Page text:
Essentials of Criminal Justice / Edition 5 available in Paperback
Master the ins and outs of the criminal justice system and succeed in your course with ESSENTIALS OF CRIMINAL JUSTICE, 11th Edition. With its cutting-edge high-profile cases, detailed career information and resources, integrated learning objectives, and unique myth-busting theme, this eye-opening text and its supporting resources will help you excel in this course and beyond. The accompanying MindTap digital resource guides you through your course and includes video cases, career scenarios, visual summaries, and chapter quizzes with feedback to help you prepare for exams.
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About the Author
Larry J. Siegel was born in the Bronx in 1947. While living on Jerome Avenue and attending City College of New York (CCNY) in the 1960s, he was swept up in the social and political currents of the time. He became intrigued with the influence contemporary culture had on individual behavior: Did people shape society or did society shape people? He applied his interest in social forces and human behavior to the study of crime and justice. After graduating from CCNY, he attended the criminal justice program at the State University of New York at Albany, earning his M.A. and Ph.D. degrees there. Dr. Siegel began his teaching career at Northeastern University and has also held teaching positions at the University of Nebraska-Omaha, Saint Anselm College in New Hampshire, and in the School of Criminology and Justice Studies at the University of Massachusetts-Lowell (UML). Now a Professor Emeritus, he continues to teach courses on criminology and criminal justice in UML'S online master's degree program. Dr. Siegel has written extensively in the area of crime and justice, including books on juvenile law, delinquency, criminology, corrections, criminal justice, and criminal procedure. He is a court certified expert on police conduct and has testified in numerous legal cases.
John L. Worrall is Professor of Criminology at the University of Texas at Dallas (UTD). A Seattle native, he holds a B.A. (psychology/law and justice) from Central Washington University. Both his M.A. (criminal justice) and Ph.D. (political science) are from Washington State University. From 1999-2006, he was a member of the criminal justice faculty at California State University, San Bernardino. He joined UTD in Fall 2006, was promoted to full professor in 2008, and in 2010 was selected to direct the criminology program, a position he held until 2015. He now directs UTD's executive M.S. program in Justice Administration and Leadership. Dr. Worrall has published articles and book chapters on a variety of topics ranging from legal issues in policing to crime measurement, having recently been ranked one of the most prolific sole and lead authors in the discipline. Courses he regularly teaches (and has authored texts for) include introductory criminal justice, criminal procedure, and crime control policy. Dr. Worrall is active in the Academy of Criminal Justice Sciences, the American Society of Criminology, and a number of regional associations. He regularly works with local criminal justice agencies on evaluation projects and continues to serve as editor of the journal Police Quarterly.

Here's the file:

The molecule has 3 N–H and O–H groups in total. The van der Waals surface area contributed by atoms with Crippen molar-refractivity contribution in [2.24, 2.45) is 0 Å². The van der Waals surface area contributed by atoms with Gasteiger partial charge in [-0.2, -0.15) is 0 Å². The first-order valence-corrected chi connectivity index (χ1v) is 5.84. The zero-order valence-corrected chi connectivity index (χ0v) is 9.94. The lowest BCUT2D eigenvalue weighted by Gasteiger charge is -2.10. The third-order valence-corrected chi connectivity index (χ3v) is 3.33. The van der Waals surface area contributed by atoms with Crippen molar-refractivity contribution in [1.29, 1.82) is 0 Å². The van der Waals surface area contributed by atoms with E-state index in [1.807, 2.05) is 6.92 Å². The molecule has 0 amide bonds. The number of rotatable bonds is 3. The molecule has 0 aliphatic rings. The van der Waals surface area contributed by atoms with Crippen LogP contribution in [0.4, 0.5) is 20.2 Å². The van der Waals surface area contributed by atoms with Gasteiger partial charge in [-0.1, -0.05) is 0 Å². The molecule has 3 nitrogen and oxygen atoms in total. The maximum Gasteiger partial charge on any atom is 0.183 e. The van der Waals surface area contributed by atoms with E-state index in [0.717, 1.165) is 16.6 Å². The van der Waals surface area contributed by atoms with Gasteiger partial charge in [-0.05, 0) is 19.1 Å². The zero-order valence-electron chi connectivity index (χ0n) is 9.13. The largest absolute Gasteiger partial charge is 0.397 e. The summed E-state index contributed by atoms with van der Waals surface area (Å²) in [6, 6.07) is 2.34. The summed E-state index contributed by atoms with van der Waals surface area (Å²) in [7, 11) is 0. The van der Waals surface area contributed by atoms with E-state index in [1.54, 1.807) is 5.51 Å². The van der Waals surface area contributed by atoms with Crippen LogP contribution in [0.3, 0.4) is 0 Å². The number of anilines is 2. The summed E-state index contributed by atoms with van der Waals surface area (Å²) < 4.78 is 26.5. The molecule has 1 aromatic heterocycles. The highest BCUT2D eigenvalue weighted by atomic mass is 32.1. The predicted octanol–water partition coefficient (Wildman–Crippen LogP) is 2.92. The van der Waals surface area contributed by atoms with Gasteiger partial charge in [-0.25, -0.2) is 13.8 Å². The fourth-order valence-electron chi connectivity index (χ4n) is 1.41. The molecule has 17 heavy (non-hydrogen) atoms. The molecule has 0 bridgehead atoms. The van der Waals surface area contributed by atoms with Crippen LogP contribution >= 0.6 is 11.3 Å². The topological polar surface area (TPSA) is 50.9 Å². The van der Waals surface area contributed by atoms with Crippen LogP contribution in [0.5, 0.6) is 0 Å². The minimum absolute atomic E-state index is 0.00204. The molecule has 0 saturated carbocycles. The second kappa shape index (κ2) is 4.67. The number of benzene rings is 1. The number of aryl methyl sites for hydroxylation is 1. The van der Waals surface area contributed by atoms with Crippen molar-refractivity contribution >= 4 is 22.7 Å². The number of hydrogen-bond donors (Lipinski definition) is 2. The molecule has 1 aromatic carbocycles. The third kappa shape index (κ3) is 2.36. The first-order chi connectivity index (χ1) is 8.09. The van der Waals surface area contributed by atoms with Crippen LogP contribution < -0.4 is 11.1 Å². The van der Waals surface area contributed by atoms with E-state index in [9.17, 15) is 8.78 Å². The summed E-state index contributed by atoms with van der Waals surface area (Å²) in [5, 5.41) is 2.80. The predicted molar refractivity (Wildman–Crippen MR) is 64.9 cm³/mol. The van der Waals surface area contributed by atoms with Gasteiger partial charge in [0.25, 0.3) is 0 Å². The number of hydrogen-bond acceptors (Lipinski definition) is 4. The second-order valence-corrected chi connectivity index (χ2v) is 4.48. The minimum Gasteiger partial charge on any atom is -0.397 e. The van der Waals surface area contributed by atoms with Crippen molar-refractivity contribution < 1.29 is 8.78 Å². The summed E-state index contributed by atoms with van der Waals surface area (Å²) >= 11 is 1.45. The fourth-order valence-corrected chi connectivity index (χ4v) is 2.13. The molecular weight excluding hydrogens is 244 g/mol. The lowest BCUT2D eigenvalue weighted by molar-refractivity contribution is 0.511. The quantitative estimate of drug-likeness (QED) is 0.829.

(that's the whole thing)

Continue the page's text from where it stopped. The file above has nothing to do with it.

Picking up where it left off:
Table of Contents
Part I: THE NATURE OF CRIME, LAW, AND CRIMINAL JUSTICE. 1. Crime and Criminal Justice. 2. The Nature of Crime and Victimization. 3. Criminal Law: Substance and Procedure. Part II: THE POLICE AND LAW ENFORCEMENT. 4. Police in Society: History and Organization. 5. The Police: Role and Function. 6. Issues in Policing: Professional, Social, and Legal. Part III: COURTS AND ADJUDICATION. 7. Courts, Prosecution, and the Defense. 8. Pretrial and Trial Procedures. 9. Punishment and Sentencing. Part IV: CORRECTIONS AND ALTERNATIVE SANCTIONS. 10. Community Sentences: Probation, Intermediate Sanctions, and Restorative Justice. 11. Corrections: History, Institutions, and Populations. 12. Prison Life: Living in and Leaving Prison. Part V: CONTEMPORARY ISSUES IN AMERICAN CRIMINAL JUSTICE. 13. Juvenile Justice in the Twenty First Century. 14. Criminal Justice in the New Millennium.